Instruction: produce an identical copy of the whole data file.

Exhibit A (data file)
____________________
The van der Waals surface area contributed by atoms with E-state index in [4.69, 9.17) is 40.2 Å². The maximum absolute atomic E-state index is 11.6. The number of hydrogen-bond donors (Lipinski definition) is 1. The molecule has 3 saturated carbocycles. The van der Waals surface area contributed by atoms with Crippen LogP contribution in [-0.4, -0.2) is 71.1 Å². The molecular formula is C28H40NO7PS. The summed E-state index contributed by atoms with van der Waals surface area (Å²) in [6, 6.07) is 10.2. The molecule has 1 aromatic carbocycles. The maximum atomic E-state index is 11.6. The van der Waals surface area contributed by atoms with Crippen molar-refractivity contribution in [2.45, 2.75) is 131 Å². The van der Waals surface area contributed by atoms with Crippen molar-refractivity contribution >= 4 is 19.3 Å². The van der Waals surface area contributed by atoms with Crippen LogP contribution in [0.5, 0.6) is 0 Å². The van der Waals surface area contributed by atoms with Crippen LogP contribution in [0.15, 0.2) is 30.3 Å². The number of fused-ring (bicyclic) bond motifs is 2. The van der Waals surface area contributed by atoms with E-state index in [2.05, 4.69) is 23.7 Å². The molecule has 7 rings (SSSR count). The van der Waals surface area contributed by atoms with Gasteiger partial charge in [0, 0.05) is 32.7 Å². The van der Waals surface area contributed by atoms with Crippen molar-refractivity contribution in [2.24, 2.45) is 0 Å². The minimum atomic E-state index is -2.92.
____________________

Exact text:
The van der Waals surface area contributed by atoms with E-state index in [4.69, 9.17) is 40.2 Å². The maximum absolute atomic E-state index is 11.6. The number of hydrogen-bond donors (Lipinski definition) is 1. The molecule has 3 saturated carbocycles. The van der Waals surface area contributed by atoms with Crippen LogP contribution in [-0.4, -0.2) is 71.1 Å². The molecular formula is C28H40NO7PS. The summed E-state index contributed by atoms with van der Waals surface area (Å²) in [6, 6.07) is 10.2. The molecule has 1 aromatic carbocycles. The maximum atomic E-state index is 11.6. The van der Waals surface area contributed by atoms with Crippen molar-refractivity contribution in [2.45, 2.75) is 131 Å². The van der Waals surface area contributed by atoms with Crippen molar-refractivity contribution >= 4 is 19.3 Å². The van der Waals surface area contributed by atoms with Crippen LogP contribution in [0.5, 0.6) is 0 Å². The van der Waals surface area contributed by atoms with Crippen LogP contribution in [0.15, 0.2) is 30.3 Å². The number of fused-ring (bicyclic) bond motifs is 2. The van der Waals surface area contributed by atoms with E-state index in [2.05, 4.69) is 23.7 Å². The molecule has 7 rings (SSSR count). The van der Waals surface area contributed by atoms with Gasteiger partial charge in [0, 0.05) is 32.7 Å². The van der Waals surface area contributed by atoms with Crippen molar-refractivity contribution in [2.24, 2.45) is 0 Å². The minimum atomic E-state index is -2.92.